The U-boat skipper, Hans-Dieter Heinicke, had a crippled submarine and was headed home when he spotted the juicy allied convoy off the coast of North Carolina.
Although Heinicke, 29, had a damaged boat, he had sunk only three ships on his four prior patrols and probably saw the 19 merchant vessels of convoy KS-520 plodding south at 8 knots as a chance to redeem himself.
About 4 p.m. on July 15, 1942, about 30 miles off Cape Hatteras, U-576 attacked. In the ensuing free-for-all, the sub sank one ship and damaged two others but was assailed by aircraft and escorts, and sank with all hands.
On Tuesday, researchers announced that they had discovered the wreck of U-576, as well as the wreck of the sunken merchant ship, and hailed the find as a rare snapshot of a little known chapter of World War II.
The two ships were found in August in 690 feet of water a few hundred yards apart following a five-year search headed by the National Oceanic and Atmospheric Administration (NOAA).
In making the announcement, NOAA also released a striking series of wartime photographs of U-576 and its crew that had been gathered by a North Carolina
U-boat historian, Ed Caram, who died last year.
NOAA also made public a sonar image taken of the U-boat on the bottom of the ocean, where it is resting on its starboard side.
“This, to my mind, is just a monument to World War II history,” said NOAA maritime archaeologist Joe Hoyt, the chief investigator on the project. “We have this notion generally that World War II happened in Europe and the South Pacific.”
Here is “a World War II battlefield that’s literally right in our back yard,” he said. “The ocean kind of swallows up these stories. And now we have the ability and the technology to go out and kind of get them back.”
The battle off Cape Hatteras came during a period of intense warfare between convoys and
U-boats in the area in the first six months of U.S. involvement in World War II, said Hoyt, who is based in Newport News, Va.
Allied ships were headed up and down the East Coast, and
U-boats preyed on them, Hoyt said.
An estimated 90 vessels — including four U-boats — were sunk off North Carolina between January and July 1942. It was “almost a ship every other day going down,” he said.
By July 1942, though, the convoys were heavily guarded by aircraft and warships. Convoy KS-520 was escorted by five Navy and Coast Guard vessels as well as Navy aircraft.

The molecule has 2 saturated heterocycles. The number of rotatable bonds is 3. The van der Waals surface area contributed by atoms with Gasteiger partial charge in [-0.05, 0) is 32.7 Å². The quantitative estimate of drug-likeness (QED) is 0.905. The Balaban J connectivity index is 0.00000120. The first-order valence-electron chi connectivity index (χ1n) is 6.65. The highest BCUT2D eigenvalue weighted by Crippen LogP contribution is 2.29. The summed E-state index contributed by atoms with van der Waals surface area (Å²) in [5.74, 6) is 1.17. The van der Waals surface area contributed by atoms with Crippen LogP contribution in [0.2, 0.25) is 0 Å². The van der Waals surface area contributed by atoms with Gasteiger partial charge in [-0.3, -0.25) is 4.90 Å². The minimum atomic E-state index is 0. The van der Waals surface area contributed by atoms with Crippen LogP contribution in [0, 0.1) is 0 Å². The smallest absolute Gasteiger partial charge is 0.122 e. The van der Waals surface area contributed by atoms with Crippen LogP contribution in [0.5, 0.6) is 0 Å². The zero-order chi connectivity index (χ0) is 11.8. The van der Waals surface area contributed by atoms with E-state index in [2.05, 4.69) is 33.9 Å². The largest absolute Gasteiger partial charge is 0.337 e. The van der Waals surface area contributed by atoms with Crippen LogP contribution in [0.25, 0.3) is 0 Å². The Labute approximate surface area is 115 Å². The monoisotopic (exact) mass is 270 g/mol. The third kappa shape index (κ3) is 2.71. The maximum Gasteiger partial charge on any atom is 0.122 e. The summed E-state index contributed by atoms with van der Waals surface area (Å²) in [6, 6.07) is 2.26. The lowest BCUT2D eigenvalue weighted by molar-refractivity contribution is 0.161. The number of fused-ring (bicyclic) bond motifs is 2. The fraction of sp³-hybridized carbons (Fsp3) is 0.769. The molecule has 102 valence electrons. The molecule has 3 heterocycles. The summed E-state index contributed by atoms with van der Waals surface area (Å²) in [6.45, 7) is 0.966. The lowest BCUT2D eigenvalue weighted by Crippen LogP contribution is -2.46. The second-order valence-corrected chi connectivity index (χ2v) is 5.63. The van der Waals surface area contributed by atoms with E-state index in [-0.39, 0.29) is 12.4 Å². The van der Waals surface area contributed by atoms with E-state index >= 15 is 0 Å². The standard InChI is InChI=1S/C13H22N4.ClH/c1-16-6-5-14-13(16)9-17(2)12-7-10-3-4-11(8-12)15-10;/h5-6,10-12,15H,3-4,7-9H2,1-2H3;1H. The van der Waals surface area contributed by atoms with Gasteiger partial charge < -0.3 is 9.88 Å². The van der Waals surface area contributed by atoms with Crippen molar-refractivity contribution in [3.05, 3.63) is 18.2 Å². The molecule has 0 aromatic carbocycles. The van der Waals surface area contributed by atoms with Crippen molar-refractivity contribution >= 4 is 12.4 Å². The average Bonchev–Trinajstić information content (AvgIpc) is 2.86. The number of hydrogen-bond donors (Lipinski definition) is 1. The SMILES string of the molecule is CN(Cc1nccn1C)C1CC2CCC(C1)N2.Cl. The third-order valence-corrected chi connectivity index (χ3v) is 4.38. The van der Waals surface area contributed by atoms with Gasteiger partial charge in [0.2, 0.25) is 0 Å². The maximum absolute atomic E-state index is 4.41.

U-576, with its heraldic lion motif painted on the conning tower, had suffered serious and irreparable damage to its main ballast tank from an earlier aircraft attack, Hoyt said. And the skipper had decided to head for home.
But the sub hadn’t bagged a single ship since it had left its base in St. Nazaire, France, on June 16, and Heinicke probably was tempted by the convoy, Hoyt said.
“They got quite a lot of reward when they returned to Germany, based on the level of tonnage that they sunk,” Hoyt said. If you sank a lot of ships, “you get a parade in Berlin, and all the girls love you.”
“So to return from a patrol, which would often be more than a month, without having really sunk much would be a pretty big bummer for these guys,” he said.
Yet even before the U-boat could attack, it was detected by a Coast Guard escort, which dropped depth charges.
The submerged boat closed in anyway and fired four torpedoes, sinking the old Nicaraguan flagged freighter Bluefields and damaging two other ships without causing loss of life, a NOAA account of the battle said.
Hoyt said that because of the lost weight of the four torpedoes and the broken ballast system, the U-boat couldn’t stay submerged and popped to the surface in the middle of the convoy. “They were immediately pounced on,” he said.
An armed merchant vessel opened fire with its deck gun, and two Navy escort planes swooped in and dropped more depth charges. The U-boat sank with its crew, most of whom were probably in their 20s, Hoyt said.
Several of Caram’s photographs show members of the crew in happier times posing or horsing around on deck.
Hoyt said researchers knew the location of three of the U-boats sunk off North Carolina but were not sure of U-576’s location. “Nobody knew where it was,” he said.
In partnership with East Carolina University and the federal Bureau of Ocean Energy Management, NOAA in 2009 began searching the waters where the convoy battle was known to have happened.
During a series of expeditions, researchers using data from archives and small robot submersibles, scoured the ocean floor with sonar until they located the likely wreck of the Bluefields last year.
Knowing the U-boat must be nearby, they focused their search for the sub earlier this year around the presumed Bluefields wreck. “Low and behold, another target . . . was picked up,” Hoyt said. But the image was vague, and a sharper one was needed.
In August, the scientists went back for a closer look. Hoyt said the team was huddled around a computer screen on a NOAA research ship as sonar data was downloaded from a submersible.
“We’re kind of sweating it out,” he said.
The first image that came through was from an odd angle and was not clear, but after a small adjustment, the unmistakable sonar profile of a submarine appeared.
“Everyone was just like, ‘Whoaaa!’ ” he said. “It was pretty great.
“We were all hugging each and going nuts,” he said. “There was much celebration. . . . It was that clear. It was totally unmistakable.”
NOAA said the German government still owns the U-boat and has asked the United States to protect the site. The U.S. recognizes German ownership and has pledged its protection, NOAA said.
U-576 is now “a war grave,” Hoyt said. “We believe there are 45 German sailors inside.”